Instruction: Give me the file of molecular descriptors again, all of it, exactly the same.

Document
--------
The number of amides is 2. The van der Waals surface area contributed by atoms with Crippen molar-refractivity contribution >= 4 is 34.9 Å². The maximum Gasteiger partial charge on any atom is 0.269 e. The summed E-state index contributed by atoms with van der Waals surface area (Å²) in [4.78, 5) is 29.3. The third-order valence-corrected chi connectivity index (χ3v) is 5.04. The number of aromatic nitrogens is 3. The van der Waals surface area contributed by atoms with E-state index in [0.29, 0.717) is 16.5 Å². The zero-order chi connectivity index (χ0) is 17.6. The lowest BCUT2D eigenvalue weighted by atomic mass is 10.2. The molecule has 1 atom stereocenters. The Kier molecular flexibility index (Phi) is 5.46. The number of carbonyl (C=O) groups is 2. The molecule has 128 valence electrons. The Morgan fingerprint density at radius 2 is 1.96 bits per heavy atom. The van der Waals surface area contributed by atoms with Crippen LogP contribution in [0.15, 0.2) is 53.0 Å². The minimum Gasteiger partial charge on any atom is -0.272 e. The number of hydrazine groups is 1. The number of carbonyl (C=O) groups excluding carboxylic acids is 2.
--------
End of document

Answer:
The number of amides is 2. The van der Waals surface area contributed by atoms with Crippen molar-refractivity contribution >= 4 is 34.9 Å². The maximum Gasteiger partial charge on any atom is 0.269 e. The summed E-state index contributed by atoms with van der Waals surface area (Å²) in [4.78, 5) is 29.3. The third-order valence-corrected chi connectivity index (χ3v) is 5.04. The number of aromatic nitrogens is 3. The van der Waals surface area contributed by atoms with E-state index in [0.29, 0.717) is 16.5 Å². The zero-order chi connectivity index (χ0) is 17.6. The lowest BCUT2D eigenvalue weighted by atomic mass is 10.2. The molecule has 1 atom stereocenters. The Kier molecular flexibility index (Phi) is 5.46. The number of carbonyl (C=O) groups is 2. The molecule has 128 valence electrons. The Morgan fingerprint density at radius 2 is 1.96 bits per heavy atom. The van der Waals surface area contributed by atoms with Crippen LogP contribution in [0.15, 0.2) is 53.0 Å². The minimum Gasteiger partial charge on any atom is -0.272 e. The number of hydrazine groups is 1. The number of carbonyl (C=O) groups excluding carboxylic acids is 2.